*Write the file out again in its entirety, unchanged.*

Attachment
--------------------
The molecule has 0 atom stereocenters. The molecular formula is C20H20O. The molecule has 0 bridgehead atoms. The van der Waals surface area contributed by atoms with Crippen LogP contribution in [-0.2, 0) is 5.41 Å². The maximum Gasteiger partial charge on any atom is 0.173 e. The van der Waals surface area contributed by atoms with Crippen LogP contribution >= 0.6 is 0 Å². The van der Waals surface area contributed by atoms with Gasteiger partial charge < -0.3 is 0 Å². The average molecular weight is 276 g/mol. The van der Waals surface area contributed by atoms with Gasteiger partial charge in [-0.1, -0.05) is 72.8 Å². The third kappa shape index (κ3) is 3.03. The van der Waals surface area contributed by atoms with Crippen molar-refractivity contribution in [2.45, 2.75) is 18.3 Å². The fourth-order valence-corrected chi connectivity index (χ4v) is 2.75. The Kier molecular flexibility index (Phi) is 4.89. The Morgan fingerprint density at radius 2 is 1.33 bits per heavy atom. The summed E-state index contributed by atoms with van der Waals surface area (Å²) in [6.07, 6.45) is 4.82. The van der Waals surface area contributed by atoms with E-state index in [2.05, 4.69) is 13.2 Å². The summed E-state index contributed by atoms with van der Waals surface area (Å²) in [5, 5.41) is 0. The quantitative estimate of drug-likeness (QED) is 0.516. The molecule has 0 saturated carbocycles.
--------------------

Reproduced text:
The molecule has 0 atom stereocenters. The molecular formula is C20H20O. The molecule has 0 bridgehead atoms. The van der Waals surface area contributed by atoms with Crippen LogP contribution in [-0.2, 0) is 5.41 Å². The maximum Gasteiger partial charge on any atom is 0.173 e. The van der Waals surface area contributed by atoms with Crippen LogP contribution >= 0.6 is 0 Å². The van der Waals surface area contributed by atoms with Gasteiger partial charge < -0.3 is 0 Å². The average molecular weight is 276 g/mol. The van der Waals surface area contributed by atoms with Gasteiger partial charge in [-0.1, -0.05) is 72.8 Å². The third kappa shape index (κ3) is 3.03. The van der Waals surface area contributed by atoms with Crippen molar-refractivity contribution in [2.45, 2.75) is 18.3 Å². The fourth-order valence-corrected chi connectivity index (χ4v) is 2.75. The Kier molecular flexibility index (Phi) is 4.89. The Morgan fingerprint density at radius 2 is 1.33 bits per heavy atom. The summed E-state index contributed by atoms with van der Waals surface area (Å²) in [6.07, 6.45) is 4.82. The van der Waals surface area contributed by atoms with E-state index in [2.05, 4.69) is 13.2 Å². The summed E-state index contributed by atoms with van der Waals surface area (Å²) in [5, 5.41) is 0. The quantitative estimate of drug-likeness (QED) is 0.516. The molecule has 0 saturated carbocycles.